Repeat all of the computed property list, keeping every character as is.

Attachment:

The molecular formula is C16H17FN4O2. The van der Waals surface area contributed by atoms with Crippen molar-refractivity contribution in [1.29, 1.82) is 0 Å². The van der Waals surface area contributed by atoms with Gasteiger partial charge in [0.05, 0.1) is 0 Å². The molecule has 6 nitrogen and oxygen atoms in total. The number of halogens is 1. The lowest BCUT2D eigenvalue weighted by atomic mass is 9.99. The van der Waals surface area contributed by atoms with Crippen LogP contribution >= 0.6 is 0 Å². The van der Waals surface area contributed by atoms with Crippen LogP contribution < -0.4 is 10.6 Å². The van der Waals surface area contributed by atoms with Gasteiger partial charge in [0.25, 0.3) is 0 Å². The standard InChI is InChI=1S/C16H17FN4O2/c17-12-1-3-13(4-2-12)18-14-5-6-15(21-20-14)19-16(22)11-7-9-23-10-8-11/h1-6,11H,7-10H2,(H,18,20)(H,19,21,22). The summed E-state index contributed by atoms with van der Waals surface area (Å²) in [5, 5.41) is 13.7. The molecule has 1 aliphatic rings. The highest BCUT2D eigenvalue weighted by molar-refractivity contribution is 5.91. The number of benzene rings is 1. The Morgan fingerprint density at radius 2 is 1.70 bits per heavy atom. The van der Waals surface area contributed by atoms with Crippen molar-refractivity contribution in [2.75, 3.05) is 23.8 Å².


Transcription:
The molecular formula is C16H17FN4O2. The van der Waals surface area contributed by atoms with Crippen molar-refractivity contribution in [1.29, 1.82) is 0 Å². The van der Waals surface area contributed by atoms with Gasteiger partial charge in [0.05, 0.1) is 0 Å². The molecule has 6 nitrogen and oxygen atoms in total. The number of halogens is 1. The lowest BCUT2D eigenvalue weighted by atomic mass is 9.99. The van der Waals surface area contributed by atoms with Crippen LogP contribution >= 0.6 is 0 Å². The van der Waals surface area contributed by atoms with Crippen LogP contribution < -0.4 is 10.6 Å². The van der Waals surface area contributed by atoms with Gasteiger partial charge in [0.25, 0.3) is 0 Å². The standard InChI is InChI=1S/C16H17FN4O2/c17-12-1-3-13(4-2-12)18-14-5-6-15(21-20-14)19-16(22)11-7-9-23-10-8-11/h1-6,11H,7-10H2,(H,18,20)(H,19,21,22). The summed E-state index contributed by atoms with van der Waals surface area (Å²) in [5, 5.41) is 13.7. The molecule has 1 aliphatic rings. The highest BCUT2D eigenvalue weighted by molar-refractivity contribution is 5.91. The number of benzene rings is 1. The Morgan fingerprint density at radius 2 is 1.70 bits per heavy atom. The van der Waals surface area contributed by atoms with Crippen molar-refractivity contribution in [2.75, 3.05) is 23.8 Å².